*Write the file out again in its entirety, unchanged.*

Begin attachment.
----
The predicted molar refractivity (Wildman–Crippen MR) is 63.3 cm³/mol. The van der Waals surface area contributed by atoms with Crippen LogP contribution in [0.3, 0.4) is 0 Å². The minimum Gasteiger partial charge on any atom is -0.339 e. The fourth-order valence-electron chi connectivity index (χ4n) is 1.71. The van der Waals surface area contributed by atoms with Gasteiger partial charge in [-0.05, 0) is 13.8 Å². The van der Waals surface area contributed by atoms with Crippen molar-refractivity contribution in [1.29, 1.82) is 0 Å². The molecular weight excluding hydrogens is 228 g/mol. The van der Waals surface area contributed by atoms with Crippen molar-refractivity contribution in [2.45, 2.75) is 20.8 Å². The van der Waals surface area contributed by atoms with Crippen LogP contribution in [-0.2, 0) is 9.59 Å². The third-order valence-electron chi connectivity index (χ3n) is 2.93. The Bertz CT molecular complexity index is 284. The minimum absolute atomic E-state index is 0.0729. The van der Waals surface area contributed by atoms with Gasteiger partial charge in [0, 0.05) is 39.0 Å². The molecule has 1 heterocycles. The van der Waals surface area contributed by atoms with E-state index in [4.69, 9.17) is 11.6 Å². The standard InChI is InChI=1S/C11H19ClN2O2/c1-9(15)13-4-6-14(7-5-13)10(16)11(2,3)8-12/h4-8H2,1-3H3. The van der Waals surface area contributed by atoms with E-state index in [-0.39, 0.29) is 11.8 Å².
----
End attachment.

The predicted molar refractivity (Wildman–Crippen MR) is 63.3 cm³/mol. The van der Waals surface area contributed by atoms with Crippen LogP contribution in [0.3, 0.4) is 0 Å². The minimum Gasteiger partial charge on any atom is -0.339 e. The fourth-order valence-electron chi connectivity index (χ4n) is 1.71. The van der Waals surface area contributed by atoms with Gasteiger partial charge in [-0.05, 0) is 13.8 Å². The van der Waals surface area contributed by atoms with Crippen molar-refractivity contribution in [1.29, 1.82) is 0 Å². The molecular weight excluding hydrogens is 228 g/mol. The van der Waals surface area contributed by atoms with Crippen molar-refractivity contribution in [2.45, 2.75) is 20.8 Å². The van der Waals surface area contributed by atoms with Crippen LogP contribution in [-0.2, 0) is 9.59 Å². The third-order valence-electron chi connectivity index (χ3n) is 2.93. The Bertz CT molecular complexity index is 284. The minimum absolute atomic E-state index is 0.0729. The van der Waals surface area contributed by atoms with Gasteiger partial charge in [0, 0.05) is 39.0 Å². The molecule has 1 heterocycles. The van der Waals surface area contributed by atoms with E-state index in [4.69, 9.17) is 11.6 Å². The standard InChI is InChI=1S/C11H19ClN2O2/c1-9(15)13-4-6-14(7-5-13)10(16)11(2,3)8-12/h4-8H2,1-3H3. The van der Waals surface area contributed by atoms with E-state index in [-0.39, 0.29) is 11.8 Å².